No one was behind the glass-and-chrome front counter displaying ornate belt buckles for sale. Other than her, the place appeared deserted. It was always possible the young woman who’d just left worked here, maybe as the cashier, and had stepped out for her break…without leaving a sign that said she’d be back soon and failing to lock the front door.
Little wonder this place was barely hanging on.
The photos drew Lauren as a train wreck would. She touched her throat. Someone had tattooed a man’s tongue with Michelangelo’s Creation of Adam. The details were incredible and weird yet strangely beautiful.
A woman had her eyelids tattooed with large, cartoon-like irises. Even with her eyes closed, she seemed to stare.
Lauren edged away from that creepy picture and stopped at a tattoo of a monster’s head on a man’s groin. The guy’s amazingly long cock was inked to look like the monster’s tongue. She leaned closer and sucked in a breath. Even his balls had tats on them.
She didn’t want to know how much that must have hurt.
A door shut inside the parlor, and she spun around, surprised to see a guy striding down the hall, his attention on the clipboard he held. Okay, so someone else was here.
She guessed him to be in his early thirties, a mountain of a man, possibly six-three, no fat on his hard body, only smooth, bronze skin and slabs of muscle.
Her mouth watered.
He wore faded jeans and a gray sleeveless tee. His bulging biceps sported tats. The one on his right arm was a band of thorns. The design on his left arm had a tribal look about it, possibly Celtic—a series of thick black swirls that intertwined.
Lauren pressed her toes into her shoes to keep from swaying or edging closer.
His hair was shoulder length, like a pirate’s, and a dark brown color. Those thick, silky locks encouraged her to ease the strands from his gorgeous face. Masculine. Decidedly Latino. Virile to the extreme. Even though it was barely two o’clock, he already had a five o’clock shadow and more testosterone pumping through him than the law should have allowed.
She bet he was uninhibited. Alpha to the core.
And not for her. Guys like him wanted goddesses.
Lauren backed up. Her shoes tapped in time to the Spanish music flowing from the sound system.
He halted and lifted his face, his dark brown eyes meeting hers.
Her bones went soft.
He smiled easily and confidently. “Hey.”
Lauren’s belly fluttered at his deep, rich baritone.
Noting her office wear, he put the clipboard on the front counter and approached, his stride smooth and assured.
His fragrance surrounded her. Something clean and citrusy, reminiscent of summer days, an ocean breeze, and sun baking naked skin.
She locked her knees to keep her balance and tried not to stare at his impressive Adam’s apple, luscious mouth, and full, kissable lips.
He hooked his thumbs in his front pockets. “Did you lose your way?”
With him, any woman would. Not only was he beautiful but intelligence burned in his eyes and reflected in his surprisingly educated speech. “I’m sorry, what?”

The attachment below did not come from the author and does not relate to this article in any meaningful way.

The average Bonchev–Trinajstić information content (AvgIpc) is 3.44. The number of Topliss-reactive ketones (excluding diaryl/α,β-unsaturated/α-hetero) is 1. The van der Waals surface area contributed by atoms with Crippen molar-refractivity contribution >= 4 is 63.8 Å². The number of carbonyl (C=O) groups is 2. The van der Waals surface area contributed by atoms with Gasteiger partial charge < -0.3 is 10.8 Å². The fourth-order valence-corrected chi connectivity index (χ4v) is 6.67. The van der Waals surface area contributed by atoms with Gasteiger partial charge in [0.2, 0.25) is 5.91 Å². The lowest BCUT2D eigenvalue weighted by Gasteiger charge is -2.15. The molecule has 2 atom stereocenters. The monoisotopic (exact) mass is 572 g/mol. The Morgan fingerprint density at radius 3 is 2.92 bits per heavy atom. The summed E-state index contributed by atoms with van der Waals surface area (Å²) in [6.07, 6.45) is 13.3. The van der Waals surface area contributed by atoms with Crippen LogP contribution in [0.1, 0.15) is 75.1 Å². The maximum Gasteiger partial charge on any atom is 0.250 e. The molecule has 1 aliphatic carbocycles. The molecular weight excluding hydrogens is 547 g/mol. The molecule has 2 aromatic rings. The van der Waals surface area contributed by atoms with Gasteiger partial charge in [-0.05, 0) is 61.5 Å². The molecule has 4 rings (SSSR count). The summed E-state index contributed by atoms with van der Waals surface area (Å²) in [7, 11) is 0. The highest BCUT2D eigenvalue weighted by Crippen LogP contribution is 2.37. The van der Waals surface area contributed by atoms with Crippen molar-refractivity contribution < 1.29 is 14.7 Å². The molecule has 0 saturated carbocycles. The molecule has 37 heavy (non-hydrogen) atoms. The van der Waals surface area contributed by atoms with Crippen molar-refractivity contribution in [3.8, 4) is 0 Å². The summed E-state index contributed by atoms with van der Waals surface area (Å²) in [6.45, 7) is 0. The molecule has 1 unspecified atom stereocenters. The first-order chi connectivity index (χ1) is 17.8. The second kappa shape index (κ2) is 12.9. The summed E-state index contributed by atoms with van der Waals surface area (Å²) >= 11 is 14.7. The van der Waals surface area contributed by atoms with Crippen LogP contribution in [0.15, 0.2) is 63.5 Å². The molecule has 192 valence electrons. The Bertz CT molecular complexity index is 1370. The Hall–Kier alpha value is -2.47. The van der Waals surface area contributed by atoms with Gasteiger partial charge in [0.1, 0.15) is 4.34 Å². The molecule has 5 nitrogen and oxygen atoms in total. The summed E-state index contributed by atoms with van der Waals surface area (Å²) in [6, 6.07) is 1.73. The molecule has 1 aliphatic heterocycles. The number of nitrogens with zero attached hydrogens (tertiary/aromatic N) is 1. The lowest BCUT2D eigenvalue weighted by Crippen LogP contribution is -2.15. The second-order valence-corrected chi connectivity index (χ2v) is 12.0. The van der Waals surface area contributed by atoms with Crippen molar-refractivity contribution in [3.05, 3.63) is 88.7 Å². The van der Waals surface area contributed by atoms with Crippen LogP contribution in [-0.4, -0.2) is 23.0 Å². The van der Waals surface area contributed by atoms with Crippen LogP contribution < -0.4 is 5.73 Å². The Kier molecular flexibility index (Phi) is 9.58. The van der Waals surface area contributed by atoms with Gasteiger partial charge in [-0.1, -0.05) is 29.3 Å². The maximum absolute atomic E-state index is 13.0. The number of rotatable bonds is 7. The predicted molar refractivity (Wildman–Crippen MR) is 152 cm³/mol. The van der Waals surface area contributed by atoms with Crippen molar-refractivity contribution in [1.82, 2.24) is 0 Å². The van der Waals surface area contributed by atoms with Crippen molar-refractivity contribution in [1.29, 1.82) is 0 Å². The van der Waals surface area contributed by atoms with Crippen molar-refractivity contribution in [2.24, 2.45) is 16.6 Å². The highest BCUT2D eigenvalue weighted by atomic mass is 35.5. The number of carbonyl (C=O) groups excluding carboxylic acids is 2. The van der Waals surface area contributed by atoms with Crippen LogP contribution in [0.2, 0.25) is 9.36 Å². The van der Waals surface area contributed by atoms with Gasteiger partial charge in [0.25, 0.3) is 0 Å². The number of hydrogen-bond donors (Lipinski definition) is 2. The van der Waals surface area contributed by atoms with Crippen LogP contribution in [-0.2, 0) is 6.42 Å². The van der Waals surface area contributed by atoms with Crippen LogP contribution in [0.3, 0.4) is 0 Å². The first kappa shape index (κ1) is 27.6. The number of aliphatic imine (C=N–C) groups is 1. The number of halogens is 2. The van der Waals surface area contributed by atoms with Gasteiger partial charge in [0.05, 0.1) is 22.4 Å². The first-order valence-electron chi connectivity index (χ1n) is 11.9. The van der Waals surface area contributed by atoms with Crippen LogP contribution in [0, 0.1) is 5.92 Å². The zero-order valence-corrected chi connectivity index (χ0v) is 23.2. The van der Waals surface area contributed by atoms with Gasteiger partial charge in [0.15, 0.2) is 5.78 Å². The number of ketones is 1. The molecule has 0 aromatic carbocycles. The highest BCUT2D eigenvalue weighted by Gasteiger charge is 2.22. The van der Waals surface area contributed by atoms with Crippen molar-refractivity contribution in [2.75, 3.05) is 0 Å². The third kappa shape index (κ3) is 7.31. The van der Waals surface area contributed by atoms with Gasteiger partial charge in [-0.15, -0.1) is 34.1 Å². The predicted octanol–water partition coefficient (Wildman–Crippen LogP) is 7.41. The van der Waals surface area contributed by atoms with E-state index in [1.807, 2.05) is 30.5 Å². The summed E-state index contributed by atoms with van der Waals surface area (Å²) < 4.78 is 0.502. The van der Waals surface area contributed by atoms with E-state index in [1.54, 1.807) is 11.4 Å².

He regarded her suit and heels. “Are you looking for another shop?”
Surprise registered on his face. “You’re here for a tat?”
The ones on his biceps fascinated her. They were beyond hot, straight into epic. “Not exactly.”
He nodded. His hair swayed over his broad shoulders. “A piercing?”
“Are you here for a piercing?” He gestured to another wall filled with pictures. His biceps flexed.
Lauren wanted to touch them, feel their strength and heat.
“You can see what we offer in those photos. We also have binders of what we’ve done for past clients to give you an idea of what you might like.”
For someone who prided herself on her no-nonsense professionalism, she was having a hard time not drooling over his freaking arms. What was wrong with her? She knew better than to lust after a guy like him. That path only led to her nursing a humiliating rejection at best and a broken heart at worst. She tore her gaze from his biceps and looked at the photos he was showing her. “Do people really get their tongues tattooed?”
He grinned, showing perfect teeth. “You bet.”
He shrugged good-naturedly. “Why not?”
He wasn’t the least bit uptight. How Lauren envied that. “Have you?”
“Have I what?”
“Had your tongue tattooed? Or are the ones on your arms the only ones you have?”
His smile broadened. He spoke conspiratorially. “I have another, though not on my tongue.”
She hoped he hadn’t inked his balls and cock. His equipment had to be as awesome as the rest of him. No way could anyone improve on nature’s perfection.
He regarded her thoughtfully, his gaze warming her in places she hadn’t thought about in far too long. Easily, he took in her short blond hair, her clothes, and her features, including the small mole near her mouth. There, he lingered. A faint smile touched his lips.
Lauren’s throat and cheeks grew hot. With his approving gaze, too much desire rushed through her, making it difficult to breathe.
He flushed, too. “Let me get those binders so you can look through them.”
“No, don’t. Please. That’s not why I’m here.”
His dark eyebrows lifted. “You’re selling something?” He glanced at her purse and looked around her, possibly for an organization caddy stuffed with her product line.
“Uh no. I’m here to take over.”
He looked lost. “As in what?”